Developing realtime groupware applications requires great amount of understanding about low level system event-handlers and interprocess communication, and of programming efforts in constructing shared data objects and concurrency controls. The emergence of reusable objects has spwaned a series of efforts to build libraries of objects that might be used for different purposes. In our case, we have an interest in classes designed to support collaboration. CSCW, or groupware, toolkits are designed to allow software developers to build groupware applications (or extend groupware services). A set of groupware primitives, in toolkits, function as source code libraries. The emergence of Java has spawned a series of efforts to build libraries of objects that might be used for different purposes. In our case, we have an interest in classes designed to support collaboration. The toolkits reduce implementation complexity so that building groupware applications is reasonably feasible. The followings are example of groupware toolkits.
GroupKit, developed by Roseman and Greenberg  at the University of Calgary, is based on the Berkeley's Tcl/Tk language. Tcl is an intepreted scripting language, and Tk is an interface toolkit for the X Windows system. GroupKit facilities include s hared data structures, flexible session management, remote procedure calls, concurrency controls and multi-user shared interfaces.
EGRET, Exploratory Group Work Environment , is an groupwork environment that defines both a data and a process model along with supporting analysis techniques for exploratory collaboration, such as software development and document generation. EGRET is an Emac-based toolkit and is specifically designed for hypertext applications. The design, implementation, and evolution of EGRET has been experimented with many issues in multi-user, client-server, hypertext database.
Suite Distributed Object Model  is a Unix/X groupware toolkit that can be used to extend the original system and offers a better support for building new classes of applications in distributed fashion. It has been used to investigate the issues of sharing abstractions, flexible coupling, access control, merging and inheritance. Suite is one example that indicates the benefit of the distributed objects approach.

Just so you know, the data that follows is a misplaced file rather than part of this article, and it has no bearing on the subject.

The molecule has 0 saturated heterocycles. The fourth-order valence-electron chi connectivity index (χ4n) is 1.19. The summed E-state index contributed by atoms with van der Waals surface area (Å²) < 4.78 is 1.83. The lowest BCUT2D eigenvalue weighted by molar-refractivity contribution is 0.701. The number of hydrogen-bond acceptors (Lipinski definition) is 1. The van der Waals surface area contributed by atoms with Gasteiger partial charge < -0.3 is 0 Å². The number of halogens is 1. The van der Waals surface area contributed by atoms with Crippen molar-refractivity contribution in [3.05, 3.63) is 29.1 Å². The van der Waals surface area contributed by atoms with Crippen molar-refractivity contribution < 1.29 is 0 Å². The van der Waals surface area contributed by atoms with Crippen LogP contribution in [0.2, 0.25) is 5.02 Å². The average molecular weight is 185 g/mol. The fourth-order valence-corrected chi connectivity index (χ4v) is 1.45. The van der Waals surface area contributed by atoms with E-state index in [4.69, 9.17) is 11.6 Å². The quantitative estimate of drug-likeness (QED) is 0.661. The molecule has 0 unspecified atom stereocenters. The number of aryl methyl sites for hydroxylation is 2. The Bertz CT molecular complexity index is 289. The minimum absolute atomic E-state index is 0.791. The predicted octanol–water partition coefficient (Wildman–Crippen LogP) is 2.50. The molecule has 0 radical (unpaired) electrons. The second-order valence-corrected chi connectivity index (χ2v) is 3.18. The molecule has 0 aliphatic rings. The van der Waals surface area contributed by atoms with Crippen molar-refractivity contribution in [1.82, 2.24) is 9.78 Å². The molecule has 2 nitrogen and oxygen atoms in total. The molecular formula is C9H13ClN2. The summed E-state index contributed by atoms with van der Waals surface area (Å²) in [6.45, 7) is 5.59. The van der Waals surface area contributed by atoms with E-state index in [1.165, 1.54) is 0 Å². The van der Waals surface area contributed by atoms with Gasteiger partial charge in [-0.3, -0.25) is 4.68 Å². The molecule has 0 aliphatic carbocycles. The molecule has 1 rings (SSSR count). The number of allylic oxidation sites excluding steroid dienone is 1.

Commo  is a Java-based toolkit that can be used to develop groupware applets that are used for real-time communication within the web browsers. The prototypes include a shared whiteboard, scheduler, chat, game, and voting tools. The goal of the project is to develop standards for interactive Internet communication.
Habanero  is a Java-based system that offers collaborative-aware facilities. Multiple users, on the Internet (via WWW browsers), can share their Java objects. It aims to build an interface to shared environment and to support links/activity coordination, meeting, conferencing, shared knowledge, and object creation.
The Mushroom project  tries to identify a framework for distributed collaborative working and group interaction across the Internet. The Mushroom system employs a 'rooms'-like workspace metaphor. This framework supports the dynamic creation and management of shared working spaces, so called 'Mrooms', which can be accessed through a web browser. A user can create Mrooms and objects within them for interacting with other users. In other words, a user can create configurable shared workspaces, or applications, for supporting particular collaborative activities. Users are allowed to access Mrooms created by other members. The system offers both traditional (group-unaware) tools and group-aware objects, such as a shared whiteboard, and collaborative editors. Users can also import new types of objects into the Mrooms. Many issues in building group-aware workspaces are being studied, including data representation, dynamic space management, concurrency control, asynchrousity, scalability, openness, and configurability.
The Java Collaborator Toolset  is the toolkit that supports coordination among multiple Java applications running on different machines across the Internet. It is an extention and the replacement of Java Abstract Windows Toolkit (AWT). This toolkit makes standalone Java applications become distributed collaboration software. It also enhances and extends Java to support multimedia conferencing, such as whiteboard.